Big East Report: Week 2
The Big East is likely the most visible basketball conference with an extensive ESPN television contract and enduring Sportscenter highlights. Even so, viewers can catch a few unfamiliar talents in the mix.
Listed below are the impact newcomers for each of the 16 conference teams, in order of relevance to the program.
1) Mike Rosario (Rutgers) – Rosario is the first McDonalds All-American ever lured to Rutgers. His value to the program, the team, and the coach cannot be overstated. It is monumental. Watch his first step in awe. The frozen defenders will be.
2) Greg Monroe (Georgetown) - Even if Monroe wasn’t the sensational talent that he is, he would have played plenty for a depleted Hoya frontline. Departed are Roy Hibbert, Pat Ewing Jr., and Vernon Macklin. The 6’10” lefty has a magnificent face-up game.
3) Samardo Samuels (Louisville) - Samuels is everything Derrick Caracter should have been. The powerful, agile center from New Jersey shares all of these characteristics with the aloof Caracter. The difference is heart. Where Caracter lacked greatly, Samuels’ cup runneth over.
4) Jermaine Dixon (Pitt) - Dixon carries himself with more maturity than most newcomers as he played two years at Tallahassee Junior College.
5) Devin Ebanks (West Virginia) – Indiana’s loss is West Virginia’s gain. The best player released from scholarship amidst the Kelamity Sampson was Ebanks. Still struggling to find his shooting touch, Ebanks snatched 34 rebounds against Cleveland State and Davidson.
6) Robert Mitchell (Seton Hall) – Mitchell was the best transfer to leave during the mass Duquesne exodus. The Pirates welcomed him with open arms. He fits nicely as a diverse scorer amongst singularly skilled teammates.
7) Kemba Walker (UConn) - Steady and typically not flashy, Walker is a winner. Despite the existence of experienced Huskies guards, Walker will play plenty. Calhoun has never shied away from recruiting over returnees.
Yancy Gates (Cincinnati) – A real coup for Coach Mick Cronin as he pulled in the best Queen City big man since Andrew Brackman (NC State). ‘Nati was simply nasty in the paint the last few years, starting a 6’6 center. Gates and fellow freshman Steve Toyloy plan to change that.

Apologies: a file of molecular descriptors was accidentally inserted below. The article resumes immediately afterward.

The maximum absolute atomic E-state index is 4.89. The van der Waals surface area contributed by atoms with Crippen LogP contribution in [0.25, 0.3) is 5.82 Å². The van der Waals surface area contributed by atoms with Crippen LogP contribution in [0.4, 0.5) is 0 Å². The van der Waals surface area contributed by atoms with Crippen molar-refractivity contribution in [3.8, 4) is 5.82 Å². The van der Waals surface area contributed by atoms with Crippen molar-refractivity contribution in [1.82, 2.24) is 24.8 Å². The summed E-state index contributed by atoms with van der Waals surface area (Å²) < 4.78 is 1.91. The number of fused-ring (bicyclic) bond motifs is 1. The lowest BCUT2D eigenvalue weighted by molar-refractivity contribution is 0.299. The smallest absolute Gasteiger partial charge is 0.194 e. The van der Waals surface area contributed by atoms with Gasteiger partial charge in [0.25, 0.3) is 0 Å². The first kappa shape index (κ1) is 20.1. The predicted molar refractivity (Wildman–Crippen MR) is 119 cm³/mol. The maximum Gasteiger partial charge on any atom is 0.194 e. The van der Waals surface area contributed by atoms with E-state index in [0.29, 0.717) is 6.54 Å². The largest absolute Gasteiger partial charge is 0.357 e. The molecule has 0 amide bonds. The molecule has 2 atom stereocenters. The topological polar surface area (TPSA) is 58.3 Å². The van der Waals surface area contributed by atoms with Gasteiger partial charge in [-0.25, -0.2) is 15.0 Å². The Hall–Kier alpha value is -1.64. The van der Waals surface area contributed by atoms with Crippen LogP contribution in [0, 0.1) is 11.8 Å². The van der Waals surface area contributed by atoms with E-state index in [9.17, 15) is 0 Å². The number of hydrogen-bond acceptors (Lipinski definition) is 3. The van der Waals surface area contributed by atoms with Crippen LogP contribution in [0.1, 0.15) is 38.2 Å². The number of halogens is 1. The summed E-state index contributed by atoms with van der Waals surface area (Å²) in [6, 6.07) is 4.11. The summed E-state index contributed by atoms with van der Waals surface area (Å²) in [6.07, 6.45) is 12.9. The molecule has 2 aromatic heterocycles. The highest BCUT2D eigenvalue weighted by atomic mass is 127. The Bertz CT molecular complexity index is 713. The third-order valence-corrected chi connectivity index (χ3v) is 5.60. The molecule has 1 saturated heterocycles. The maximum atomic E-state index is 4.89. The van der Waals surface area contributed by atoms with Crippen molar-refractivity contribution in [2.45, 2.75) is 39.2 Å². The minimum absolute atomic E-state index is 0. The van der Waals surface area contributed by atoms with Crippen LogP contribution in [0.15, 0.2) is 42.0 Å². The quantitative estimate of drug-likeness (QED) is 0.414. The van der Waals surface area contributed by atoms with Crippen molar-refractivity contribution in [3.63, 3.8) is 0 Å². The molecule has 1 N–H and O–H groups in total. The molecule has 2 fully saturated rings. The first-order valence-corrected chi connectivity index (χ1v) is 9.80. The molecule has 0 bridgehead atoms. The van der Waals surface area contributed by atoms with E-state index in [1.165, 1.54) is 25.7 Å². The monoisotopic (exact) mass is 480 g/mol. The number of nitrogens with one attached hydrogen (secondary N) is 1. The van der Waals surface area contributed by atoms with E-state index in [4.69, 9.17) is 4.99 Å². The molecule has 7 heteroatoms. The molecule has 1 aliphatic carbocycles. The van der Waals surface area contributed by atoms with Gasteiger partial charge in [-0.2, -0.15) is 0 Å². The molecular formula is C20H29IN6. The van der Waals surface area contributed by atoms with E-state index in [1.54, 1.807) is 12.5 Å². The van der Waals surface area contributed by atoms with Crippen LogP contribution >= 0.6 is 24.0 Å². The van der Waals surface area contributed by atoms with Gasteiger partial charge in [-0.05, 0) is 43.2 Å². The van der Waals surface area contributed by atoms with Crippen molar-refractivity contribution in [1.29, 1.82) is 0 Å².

9) Jeremiah Kelly (DePaul) - Chicago product Kelly chose to stay home and play for DePaul. Too many follow the Windy City winds of fortune out of town for jocular Jerry Wainwright’s taste. The DePaul head coach likes the point guard’s confidence and prideful play.
10) Alex Rivas (South Florida) - Kentrell Gransberry, the green-draped tank you saw in the paint for USF, recently graduated. Rivas is one of the options to defend the post in Stan Heath’s second season. This Bull can run a little bit.
11) Kris Joseph (Syracuse) - He is undoubtedly the greatest basketball player ever to have bloodlines to Trinidad and Tobago. Sorry former Houston Rocket Carl Herrera. With Eric Devendorf allegedly hitting a girl in the face, Joseph’s minutes could be on the rise.
12) Chris Otule (Marquette) - Logistically, the first frontcourt player to get healthy will be the impact newcomer for MU. Both Otule and Joseph Fulce have not and will not play until at least late December. No short-term cure in sight for the MU frontline.
13) Quincy Roberts (St. John’s) – Originally committed to play for the Miami Hurricanes, Roberts is one of nine first or second year players getting real minutes for the Red Men.
14) Carleton Scott (Notre Dame) - Scott arrived on campus last fall, but redshirted. The logjam is not much clearer. ND still has a glut of frontcourt options ahead of him on the depth chart. Minutes will be hard to come by for the 6’7 forward.
Villanova and Providence do not have impact newcomers.
The true reason for the multitude of top-flight Big East teams is not the newcoming crop. It’s the selfless return of Terrence Williams, Hasheem Thabeet, Sam Young, and Jerel McNeal.
When deeply talented teams also have experience, the product is just plain scary.